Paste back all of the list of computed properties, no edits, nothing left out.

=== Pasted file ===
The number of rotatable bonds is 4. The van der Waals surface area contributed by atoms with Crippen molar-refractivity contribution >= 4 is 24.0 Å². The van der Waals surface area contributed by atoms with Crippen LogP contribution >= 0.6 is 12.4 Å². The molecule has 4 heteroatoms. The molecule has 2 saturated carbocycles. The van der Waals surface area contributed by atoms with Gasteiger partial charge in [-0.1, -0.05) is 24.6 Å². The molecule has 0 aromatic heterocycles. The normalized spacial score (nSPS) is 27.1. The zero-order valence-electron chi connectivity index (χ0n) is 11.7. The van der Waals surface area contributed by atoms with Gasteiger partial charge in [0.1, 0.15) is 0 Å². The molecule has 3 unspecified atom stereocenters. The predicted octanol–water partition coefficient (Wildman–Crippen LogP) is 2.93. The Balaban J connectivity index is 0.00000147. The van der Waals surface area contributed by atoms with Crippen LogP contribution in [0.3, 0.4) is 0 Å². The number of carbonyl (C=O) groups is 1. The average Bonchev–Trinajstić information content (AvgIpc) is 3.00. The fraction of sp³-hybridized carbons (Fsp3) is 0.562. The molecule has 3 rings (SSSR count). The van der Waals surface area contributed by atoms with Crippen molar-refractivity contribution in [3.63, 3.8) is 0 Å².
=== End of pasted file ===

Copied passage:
The number of rotatable bonds is 4. The van der Waals surface area contributed by atoms with Crippen molar-refractivity contribution >= 4 is 24.0 Å². The van der Waals surface area contributed by atoms with Crippen LogP contribution >= 0.6 is 12.4 Å². The molecule has 4 heteroatoms. The molecule has 2 saturated carbocycles. The van der Waals surface area contributed by atoms with Gasteiger partial charge in [-0.1, -0.05) is 24.6 Å². The molecule has 0 aromatic heterocycles. The normalized spacial score (nSPS) is 27.1. The zero-order valence-electron chi connectivity index (χ0n) is 11.7. The van der Waals surface area contributed by atoms with Gasteiger partial charge in [0.1, 0.15) is 0 Å². The molecule has 3 unspecified atom stereocenters. The predicted octanol–water partition coefficient (Wildman–Crippen LogP) is 2.93. The Balaban J connectivity index is 0.00000147. The van der Waals surface area contributed by atoms with Crippen LogP contribution in [0.3, 0.4) is 0 Å². The number of carbonyl (C=O) groups is 1. The average Bonchev–Trinajstić information content (AvgIpc) is 3.00. The fraction of sp³-hybridized carbons (Fsp3) is 0.562. The molecule has 3 rings (SSSR count). The van der Waals surface area contributed by atoms with Crippen molar-refractivity contribution in [3.63, 3.8) is 0 Å².